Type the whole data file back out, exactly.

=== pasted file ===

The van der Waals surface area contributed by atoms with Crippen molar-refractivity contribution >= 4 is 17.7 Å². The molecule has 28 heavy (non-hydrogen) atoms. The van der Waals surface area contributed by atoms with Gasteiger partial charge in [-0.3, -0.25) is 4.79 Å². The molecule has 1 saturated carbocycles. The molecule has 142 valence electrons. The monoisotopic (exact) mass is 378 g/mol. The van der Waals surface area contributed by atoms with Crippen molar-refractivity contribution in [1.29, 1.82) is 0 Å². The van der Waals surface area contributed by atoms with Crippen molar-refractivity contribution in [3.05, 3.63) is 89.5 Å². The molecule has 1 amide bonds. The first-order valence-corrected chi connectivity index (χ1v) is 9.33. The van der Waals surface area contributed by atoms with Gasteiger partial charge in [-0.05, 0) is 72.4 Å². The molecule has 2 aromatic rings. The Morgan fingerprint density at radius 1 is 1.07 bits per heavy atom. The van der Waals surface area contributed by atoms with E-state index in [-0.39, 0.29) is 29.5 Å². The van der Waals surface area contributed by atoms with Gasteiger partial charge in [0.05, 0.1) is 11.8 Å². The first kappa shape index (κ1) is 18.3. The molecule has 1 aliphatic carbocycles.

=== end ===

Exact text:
The van der Waals surface area contributed by atoms with Crippen molar-refractivity contribution >= 4 is 17.7 Å². The molecule has 28 heavy (non-hydrogen) atoms. The van der Waals surface area contributed by atoms with Gasteiger partial charge in [-0.3, -0.25) is 4.79 Å². The molecule has 1 saturated carbocycles. The molecule has 142 valence electrons. The monoisotopic (exact) mass is 378 g/mol. The van der Waals surface area contributed by atoms with Crippen molar-refractivity contribution in [1.29, 1.82) is 0 Å². The van der Waals surface area contributed by atoms with Crippen molar-refractivity contribution in [3.05, 3.63) is 89.5 Å². The molecule has 1 amide bonds. The first-order valence-corrected chi connectivity index (χ1v) is 9.33. The van der Waals surface area contributed by atoms with Gasteiger partial charge in [-0.05, 0) is 72.4 Å². The molecule has 2 aromatic rings. The Morgan fingerprint density at radius 1 is 1.07 bits per heavy atom. The van der Waals surface area contributed by atoms with E-state index in [-0.39, 0.29) is 29.5 Å². The van der Waals surface area contributed by atoms with Gasteiger partial charge in [0.05, 0.1) is 11.8 Å². The first kappa shape index (κ1) is 18.3. The molecule has 1 aliphatic carbocycles.